December 24th, 2021
The holiday season is commonly associated with celebrating traditions and spending time with family. While many focus on travel, parties, and shopping, this is also an important time of year to be keenly aware of our mental health. We can start by taking time to check in with ourselves and using healthy coping skills to manage stress. This is especially important for those suffering from an eating disorder because there is often increased anxiety related to food, body weight, and body image around the holidays.
Common worries and challenges during this time include overeating and feeling guilty after, sticking to a meal plan, hearing comments about food choices or how much they’re eating, or their appearance. For loved ones who want to offer support during this time, it is important to understand the individual experience and effective ways to offer support to make the most of the holiday and enjoy it together.
This timeline can be flexible. For example, if you plan to only stay for two hours but find yourself having a great time, it’s okay to stay longer and enjoy yourself. Know your limits. If you find yourself having difficulty coping, know that it’s okay to leave.
Finally, set boundaries with people you may see that tend to be invalidating. Limit exposure and spend more time with those who make you feel supported.
Many of your loved ones may not be aware of your meal plan, so explaining it to someone you feel comfortable with can be helpful.
If you are unsure the event you’re attending will have food that meets your meal plan, offer to bring a dish that you will enjoy and will help you stay on track. When in doubt, stick to your meal plan! If you feel comfortable having more of your favorite holiday dish or challenging yourself with new food or dessert, that’s great!
But if you find yourself feeling overwhelmed and uncomfortable, set up your plate based on your meal plan and remind yourself this is the nutrition your body needs.
Choose someone you feel comfortable talking to about your eating disorder. You can let them know about concerns you have related to the holiday, your plan to deal with stress that day, and how they can help.
Knowing you have someone you feel comfortable and safe discussing these things with, who is available for support, will help you feel more comfortable and allow you to enjoy the holiday.
If you find yourself at an event without a support person, you can always plan to text or call someone if you need support.
Practice Mindfulness—Be Present!
Remind yourself that you are there to celebrate the holiday, spend time with people you care about, and enjoy yourself. Try your best to be present. If you find it difficult at times, it’s okay to walk into another room or step outside. Take a few minutes alone to practice deep breathing or a grounding exercise. Take part in games and catch up with friends and family members.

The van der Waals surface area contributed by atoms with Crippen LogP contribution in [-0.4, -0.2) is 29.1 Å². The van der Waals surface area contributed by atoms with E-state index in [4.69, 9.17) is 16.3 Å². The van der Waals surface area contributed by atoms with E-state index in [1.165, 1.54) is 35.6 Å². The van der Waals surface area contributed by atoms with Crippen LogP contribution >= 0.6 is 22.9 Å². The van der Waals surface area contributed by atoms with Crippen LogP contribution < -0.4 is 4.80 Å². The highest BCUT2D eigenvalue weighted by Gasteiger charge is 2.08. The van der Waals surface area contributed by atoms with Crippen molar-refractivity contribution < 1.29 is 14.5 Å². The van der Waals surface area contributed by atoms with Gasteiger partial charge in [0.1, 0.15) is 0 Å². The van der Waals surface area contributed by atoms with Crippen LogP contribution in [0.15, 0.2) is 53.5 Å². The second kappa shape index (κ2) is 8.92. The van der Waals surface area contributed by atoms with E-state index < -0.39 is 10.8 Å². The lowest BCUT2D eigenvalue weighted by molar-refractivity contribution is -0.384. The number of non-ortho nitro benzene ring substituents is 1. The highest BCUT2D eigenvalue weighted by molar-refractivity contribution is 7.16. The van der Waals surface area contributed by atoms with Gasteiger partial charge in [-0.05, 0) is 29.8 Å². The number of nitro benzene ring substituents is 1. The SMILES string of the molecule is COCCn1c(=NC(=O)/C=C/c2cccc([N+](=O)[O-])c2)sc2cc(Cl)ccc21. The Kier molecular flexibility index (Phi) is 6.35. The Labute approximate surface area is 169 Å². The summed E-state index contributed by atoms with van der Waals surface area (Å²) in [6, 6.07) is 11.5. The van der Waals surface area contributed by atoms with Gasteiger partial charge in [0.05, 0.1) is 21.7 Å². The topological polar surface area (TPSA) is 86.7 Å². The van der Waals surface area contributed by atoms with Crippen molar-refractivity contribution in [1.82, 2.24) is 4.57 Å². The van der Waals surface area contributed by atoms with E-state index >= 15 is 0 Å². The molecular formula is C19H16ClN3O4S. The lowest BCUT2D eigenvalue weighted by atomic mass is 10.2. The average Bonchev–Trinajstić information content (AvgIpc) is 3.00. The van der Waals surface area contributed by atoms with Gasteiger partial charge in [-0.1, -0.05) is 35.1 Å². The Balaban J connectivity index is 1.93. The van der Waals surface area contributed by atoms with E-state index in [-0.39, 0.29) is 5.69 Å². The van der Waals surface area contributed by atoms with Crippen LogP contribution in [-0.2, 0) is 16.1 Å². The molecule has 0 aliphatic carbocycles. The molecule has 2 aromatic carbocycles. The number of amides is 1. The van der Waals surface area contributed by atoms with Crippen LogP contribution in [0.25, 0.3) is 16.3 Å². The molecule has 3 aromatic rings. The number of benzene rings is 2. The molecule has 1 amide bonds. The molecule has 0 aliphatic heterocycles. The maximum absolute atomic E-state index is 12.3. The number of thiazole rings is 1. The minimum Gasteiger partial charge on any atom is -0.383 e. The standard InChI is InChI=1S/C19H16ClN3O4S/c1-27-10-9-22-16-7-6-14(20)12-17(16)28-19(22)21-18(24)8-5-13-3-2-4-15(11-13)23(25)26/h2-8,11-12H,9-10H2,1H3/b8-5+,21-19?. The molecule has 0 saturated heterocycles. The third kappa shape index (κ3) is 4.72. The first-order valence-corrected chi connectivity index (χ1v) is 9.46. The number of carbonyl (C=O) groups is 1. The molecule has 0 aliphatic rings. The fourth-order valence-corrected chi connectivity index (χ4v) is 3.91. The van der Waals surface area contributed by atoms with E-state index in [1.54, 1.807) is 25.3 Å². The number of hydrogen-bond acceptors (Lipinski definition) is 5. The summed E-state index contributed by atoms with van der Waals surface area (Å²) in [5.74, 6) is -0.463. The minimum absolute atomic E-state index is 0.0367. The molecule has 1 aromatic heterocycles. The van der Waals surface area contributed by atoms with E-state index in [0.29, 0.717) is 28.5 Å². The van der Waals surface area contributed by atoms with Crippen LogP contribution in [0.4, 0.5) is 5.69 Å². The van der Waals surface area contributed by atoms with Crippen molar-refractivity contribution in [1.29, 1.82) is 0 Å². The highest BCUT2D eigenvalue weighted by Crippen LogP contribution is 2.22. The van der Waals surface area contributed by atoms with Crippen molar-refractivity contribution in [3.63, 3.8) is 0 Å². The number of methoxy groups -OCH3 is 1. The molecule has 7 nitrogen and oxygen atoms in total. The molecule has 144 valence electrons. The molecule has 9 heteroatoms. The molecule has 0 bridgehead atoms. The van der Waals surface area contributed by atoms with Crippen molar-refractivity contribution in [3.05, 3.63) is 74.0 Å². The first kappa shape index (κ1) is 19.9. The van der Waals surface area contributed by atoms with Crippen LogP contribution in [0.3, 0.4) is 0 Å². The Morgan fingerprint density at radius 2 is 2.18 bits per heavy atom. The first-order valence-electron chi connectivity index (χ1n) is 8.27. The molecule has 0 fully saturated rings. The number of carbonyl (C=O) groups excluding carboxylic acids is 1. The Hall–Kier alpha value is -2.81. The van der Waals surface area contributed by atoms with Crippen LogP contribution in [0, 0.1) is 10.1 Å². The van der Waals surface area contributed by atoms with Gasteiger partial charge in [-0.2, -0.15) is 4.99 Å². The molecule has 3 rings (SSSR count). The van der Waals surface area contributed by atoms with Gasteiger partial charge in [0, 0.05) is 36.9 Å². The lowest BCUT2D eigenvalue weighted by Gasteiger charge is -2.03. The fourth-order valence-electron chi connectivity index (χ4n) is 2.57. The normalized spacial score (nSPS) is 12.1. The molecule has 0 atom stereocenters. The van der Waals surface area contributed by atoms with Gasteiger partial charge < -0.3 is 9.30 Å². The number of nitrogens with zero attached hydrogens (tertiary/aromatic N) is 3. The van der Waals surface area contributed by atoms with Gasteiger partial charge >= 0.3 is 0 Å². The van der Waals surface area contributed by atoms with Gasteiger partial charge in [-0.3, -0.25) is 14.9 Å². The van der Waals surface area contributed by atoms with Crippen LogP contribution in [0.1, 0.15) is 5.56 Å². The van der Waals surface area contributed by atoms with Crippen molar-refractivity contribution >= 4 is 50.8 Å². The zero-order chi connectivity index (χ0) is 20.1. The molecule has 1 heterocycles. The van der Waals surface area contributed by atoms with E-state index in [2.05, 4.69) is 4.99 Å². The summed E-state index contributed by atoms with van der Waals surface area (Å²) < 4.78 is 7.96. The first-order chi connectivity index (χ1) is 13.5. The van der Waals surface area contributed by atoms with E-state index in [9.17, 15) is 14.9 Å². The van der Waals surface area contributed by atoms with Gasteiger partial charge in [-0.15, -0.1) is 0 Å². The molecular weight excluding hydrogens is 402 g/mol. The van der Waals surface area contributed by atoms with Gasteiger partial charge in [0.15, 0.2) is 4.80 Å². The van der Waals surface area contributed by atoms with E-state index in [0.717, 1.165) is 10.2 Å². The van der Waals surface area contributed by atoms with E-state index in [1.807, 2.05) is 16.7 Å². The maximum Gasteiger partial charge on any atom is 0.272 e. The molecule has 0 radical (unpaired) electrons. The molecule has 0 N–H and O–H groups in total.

If you do not feel comfortable talking too much about yourself, ask them how their year has been or talk about current events.
Remember this is a difficult time, so be kind to yourself. Most of us find it easier to be kind and supportive to others and are hard on ourselves. Ask yourself how you would treat someone you care about that is in the same position you are. Then say those things to yourself, and give yourself a break! Remind yourself that you are trying – it’s okay to struggle and it’s okay to need support.
Recognize negative thoughts you have about food and weight, and ones related to the holiday. Practice reframing those thoughts. For example, reframing a typical “all or nothing” negative thought/cognitive distortion like “If I eat a dessert today, I will gain a lot of weight.” to “It’s okay to have dessert, especially on the holiday. This is something I used to enjoy this time of year, and it’s not realistic to think one dessert will impact my weight.”
When you find yourself having a negative thought, ask yourself questions such as, “Is there evidence for this?” “Would my therapist or dietician agree?” Then come up with a more realistic or positive statement.
Finally, others are often unaware of the impact comments about food and appearance can have. Try to avoid this focus, and remember you’re there to enjoy the holiday and those around you.
Having read this post, you now have a deeper understanding of how someone may be experiencing the holidays and strategies they may use to help navigate. If you have a loved one who is struggling with an eating disorder or has, you may be asking, “How can I help?”
Written By: Dr. Nicole Ortiz, PhD
At Clarity Clinic, we have highly trained staff who specialize in therapy and psychiatry services. To learn more about how we can support your mental health, call Clarity Clinic at (312) 815-9660 or schedule an appointment today.
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